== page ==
Such is life. Holding breath until it is time to exhale simply causes one to understand the importance and peace of the wait. Seasonal decorations may be held absent now, but will brighten our eyes and hearts in years to come.

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Bracing for Impact – Just a Few More Daze to Go

Fate had the grace to grant me the privilege of reconnecting with those people I did not choose to connect with in the first place. If there is a lesson in this Thanksgiving holiday, it’s that you have to unburn those bridges at some point or it is not even worthwhile. It will make you compound the ills and mistakes made not by you, oh, no, but by the others.

And that was what they were to me. They have flitted in and out of my life, one flitting taking her daughter with her to end that line of thought with utter hatred, and others making up time when they can, and being very honest about that.

I was once a person who had no truck with the elders. But time has taught me the value of cherishing the nearness, the corporal experience, of one who will not be here forever. And I have the best of motives to be aware of that –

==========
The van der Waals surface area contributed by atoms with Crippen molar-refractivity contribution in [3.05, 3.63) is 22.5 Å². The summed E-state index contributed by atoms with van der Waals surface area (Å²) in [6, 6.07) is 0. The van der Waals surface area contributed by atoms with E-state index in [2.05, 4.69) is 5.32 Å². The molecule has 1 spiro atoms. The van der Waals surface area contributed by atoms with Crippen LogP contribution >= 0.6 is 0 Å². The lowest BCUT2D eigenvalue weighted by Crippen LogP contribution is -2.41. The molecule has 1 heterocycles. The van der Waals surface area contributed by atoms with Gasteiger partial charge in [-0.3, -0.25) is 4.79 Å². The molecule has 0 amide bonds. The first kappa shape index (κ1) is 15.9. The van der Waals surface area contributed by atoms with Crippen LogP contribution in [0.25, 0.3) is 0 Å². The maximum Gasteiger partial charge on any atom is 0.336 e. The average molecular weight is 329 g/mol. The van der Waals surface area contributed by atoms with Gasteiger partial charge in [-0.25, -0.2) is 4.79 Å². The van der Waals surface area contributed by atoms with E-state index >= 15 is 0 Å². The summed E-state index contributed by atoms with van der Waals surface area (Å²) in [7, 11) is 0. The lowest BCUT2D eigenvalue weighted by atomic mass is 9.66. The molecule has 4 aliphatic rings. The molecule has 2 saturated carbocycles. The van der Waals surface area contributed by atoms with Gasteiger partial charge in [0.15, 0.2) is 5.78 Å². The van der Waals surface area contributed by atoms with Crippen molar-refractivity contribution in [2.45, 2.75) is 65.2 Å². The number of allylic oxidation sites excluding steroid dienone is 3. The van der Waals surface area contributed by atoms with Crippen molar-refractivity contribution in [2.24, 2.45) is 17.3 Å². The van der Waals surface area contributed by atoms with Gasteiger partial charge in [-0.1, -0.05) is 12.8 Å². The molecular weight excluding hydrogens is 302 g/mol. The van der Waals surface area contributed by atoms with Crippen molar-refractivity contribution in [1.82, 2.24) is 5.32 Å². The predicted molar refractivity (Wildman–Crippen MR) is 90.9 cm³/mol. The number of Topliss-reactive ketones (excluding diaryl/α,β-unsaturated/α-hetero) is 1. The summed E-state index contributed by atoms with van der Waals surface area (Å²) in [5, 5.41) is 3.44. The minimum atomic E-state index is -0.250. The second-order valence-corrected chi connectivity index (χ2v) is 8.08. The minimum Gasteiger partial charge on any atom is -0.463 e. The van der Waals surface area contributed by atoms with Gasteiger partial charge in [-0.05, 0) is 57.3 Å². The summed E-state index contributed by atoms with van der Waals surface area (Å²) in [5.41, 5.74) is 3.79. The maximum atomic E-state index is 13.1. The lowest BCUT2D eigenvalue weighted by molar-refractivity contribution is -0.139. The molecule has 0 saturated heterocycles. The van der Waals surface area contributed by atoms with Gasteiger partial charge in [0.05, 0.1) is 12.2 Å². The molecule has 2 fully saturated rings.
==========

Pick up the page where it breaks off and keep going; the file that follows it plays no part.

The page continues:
my thyroid surgery is in just a few days. I am quite ready; having read all the materials, incentive spirometer in one hand, advance directive in the other, TV remote in arm’s reach, and pets underfoot. It’s my understanding that the operation itself is quite routine. What is not routine, is the identification and staging of the cancer, and the fact that there will be many repercussions afterwards. I’m just biding my time to handle the complications that may occur – the appointments, the specialist advice, the treatments. All done before with my breast cancer. The goal is complete healing, and my goal is not looking like I just had a head transplant.

Of course, this all comes to a head! The excitement, the confusion, the endless talking and explanations, the overeating and excessive drinking, this will all end tonight, and serious thought begins to go into making my one-night stay in a hospital bed as bearable as possible.

So, looking forward to the landing. Bracing for impact – may it be a soft one, surprisingly easy and one that will allow liftoff once again.

Holy Weak!

(c) Jo Grazide
Not a trinitarian, I.